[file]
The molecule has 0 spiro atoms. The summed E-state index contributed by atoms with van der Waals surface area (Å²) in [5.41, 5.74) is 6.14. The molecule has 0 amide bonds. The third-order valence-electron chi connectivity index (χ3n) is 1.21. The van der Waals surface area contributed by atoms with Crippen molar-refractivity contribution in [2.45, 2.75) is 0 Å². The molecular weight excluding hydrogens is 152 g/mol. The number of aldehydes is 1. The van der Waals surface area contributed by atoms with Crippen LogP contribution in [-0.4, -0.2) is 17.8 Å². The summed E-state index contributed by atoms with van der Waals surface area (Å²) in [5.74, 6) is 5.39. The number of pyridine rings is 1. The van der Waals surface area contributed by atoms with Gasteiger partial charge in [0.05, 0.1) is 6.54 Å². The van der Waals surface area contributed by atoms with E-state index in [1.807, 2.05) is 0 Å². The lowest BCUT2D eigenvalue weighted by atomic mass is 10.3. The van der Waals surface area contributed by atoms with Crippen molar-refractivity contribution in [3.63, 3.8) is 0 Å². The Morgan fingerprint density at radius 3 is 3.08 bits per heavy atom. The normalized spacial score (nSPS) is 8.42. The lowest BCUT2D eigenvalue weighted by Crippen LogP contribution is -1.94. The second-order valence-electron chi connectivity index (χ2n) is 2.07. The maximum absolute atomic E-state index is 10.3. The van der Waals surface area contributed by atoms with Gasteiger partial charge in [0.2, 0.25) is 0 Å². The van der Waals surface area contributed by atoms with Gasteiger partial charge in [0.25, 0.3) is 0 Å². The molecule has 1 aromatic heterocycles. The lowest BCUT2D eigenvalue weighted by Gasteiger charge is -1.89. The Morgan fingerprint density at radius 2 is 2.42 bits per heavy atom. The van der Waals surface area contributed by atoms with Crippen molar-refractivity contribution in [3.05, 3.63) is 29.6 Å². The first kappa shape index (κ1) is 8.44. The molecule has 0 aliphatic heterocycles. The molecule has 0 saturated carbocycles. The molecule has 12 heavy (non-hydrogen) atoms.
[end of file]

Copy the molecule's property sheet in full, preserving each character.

The molecule has 0 spiro atoms. The summed E-state index contributed by atoms with van der Waals surface area (Å²) in [5.41, 5.74) is 6.14. The molecule has 0 amide bonds. The third-order valence-electron chi connectivity index (χ3n) is 1.21. The van der Waals surface area contributed by atoms with Crippen molar-refractivity contribution in [2.45, 2.75) is 0 Å². The molecular weight excluding hydrogens is 152 g/mol. The number of aldehydes is 1. The van der Waals surface area contributed by atoms with Crippen LogP contribution in [-0.4, -0.2) is 17.8 Å². The summed E-state index contributed by atoms with van der Waals surface area (Å²) in [5.74, 6) is 5.39. The number of pyridine rings is 1. The van der Waals surface area contributed by atoms with Gasteiger partial charge in [0.05, 0.1) is 6.54 Å². The van der Waals surface area contributed by atoms with E-state index in [1.807, 2.05) is 0 Å². The lowest BCUT2D eigenvalue weighted by atomic mass is 10.3. The van der Waals surface area contributed by atoms with Crippen molar-refractivity contribution in [3.63, 3.8) is 0 Å². The Morgan fingerprint density at radius 3 is 3.08 bits per heavy atom. The normalized spacial score (nSPS) is 8.42. The lowest BCUT2D eigenvalue weighted by Crippen LogP contribution is -1.94. The second-order valence-electron chi connectivity index (χ2n) is 2.07. The maximum absolute atomic E-state index is 10.3. The van der Waals surface area contributed by atoms with Gasteiger partial charge in [0.2, 0.25) is 0 Å². The van der Waals surface area contributed by atoms with Gasteiger partial charge in [0.25, 0.3) is 0 Å². The molecule has 1 aromatic heterocycles. The lowest BCUT2D eigenvalue weighted by Gasteiger charge is -1.89. The Morgan fingerprint density at radius 2 is 2.42 bits per heavy atom. The van der Waals surface area contributed by atoms with Crippen molar-refractivity contribution in [3.05, 3.63) is 29.6 Å². The first kappa shape index (κ1) is 8.44. The molecule has 0 aliphatic heterocycles. The molecule has 0 saturated carbocycles. The molecule has 12 heavy (non-hydrogen) atoms.